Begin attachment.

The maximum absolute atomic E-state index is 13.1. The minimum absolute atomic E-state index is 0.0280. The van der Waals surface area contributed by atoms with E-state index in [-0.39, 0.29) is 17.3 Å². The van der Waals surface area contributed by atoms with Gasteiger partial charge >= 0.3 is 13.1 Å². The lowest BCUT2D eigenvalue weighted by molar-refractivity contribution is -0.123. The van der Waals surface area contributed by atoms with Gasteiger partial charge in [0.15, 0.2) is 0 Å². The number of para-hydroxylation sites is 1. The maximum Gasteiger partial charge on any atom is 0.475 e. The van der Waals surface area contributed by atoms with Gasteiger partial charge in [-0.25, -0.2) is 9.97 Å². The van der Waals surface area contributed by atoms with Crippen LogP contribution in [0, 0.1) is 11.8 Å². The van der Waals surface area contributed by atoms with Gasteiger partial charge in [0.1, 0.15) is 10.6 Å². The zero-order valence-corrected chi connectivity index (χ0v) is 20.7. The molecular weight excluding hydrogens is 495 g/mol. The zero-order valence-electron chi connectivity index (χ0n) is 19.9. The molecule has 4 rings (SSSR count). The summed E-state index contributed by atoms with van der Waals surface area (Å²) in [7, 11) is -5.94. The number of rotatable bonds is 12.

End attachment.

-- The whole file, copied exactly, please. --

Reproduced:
The maximum absolute atomic E-state index is 13.1. The minimum absolute atomic E-state index is 0.0280. The van der Waals surface area contributed by atoms with E-state index in [-0.39, 0.29) is 17.3 Å². The van der Waals surface area contributed by atoms with Gasteiger partial charge >= 0.3 is 13.1 Å². The lowest BCUT2D eigenvalue weighted by molar-refractivity contribution is -0.123. The van der Waals surface area contributed by atoms with Gasteiger partial charge in [0.15, 0.2) is 0 Å². The number of para-hydroxylation sites is 1. The maximum Gasteiger partial charge on any atom is 0.475 e. The van der Waals surface area contributed by atoms with Gasteiger partial charge in [-0.25, -0.2) is 9.97 Å². The van der Waals surface area contributed by atoms with Crippen LogP contribution in [0, 0.1) is 11.8 Å². The van der Waals surface area contributed by atoms with Gasteiger partial charge in [0.1, 0.15) is 10.6 Å². The zero-order valence-corrected chi connectivity index (χ0v) is 20.7. The molecular weight excluding hydrogens is 495 g/mol. The zero-order valence-electron chi connectivity index (χ0n) is 19.9. The molecule has 4 rings (SSSR count). The summed E-state index contributed by atoms with van der Waals surface area (Å²) in [7, 11) is -5.94. The number of rotatable bonds is 12.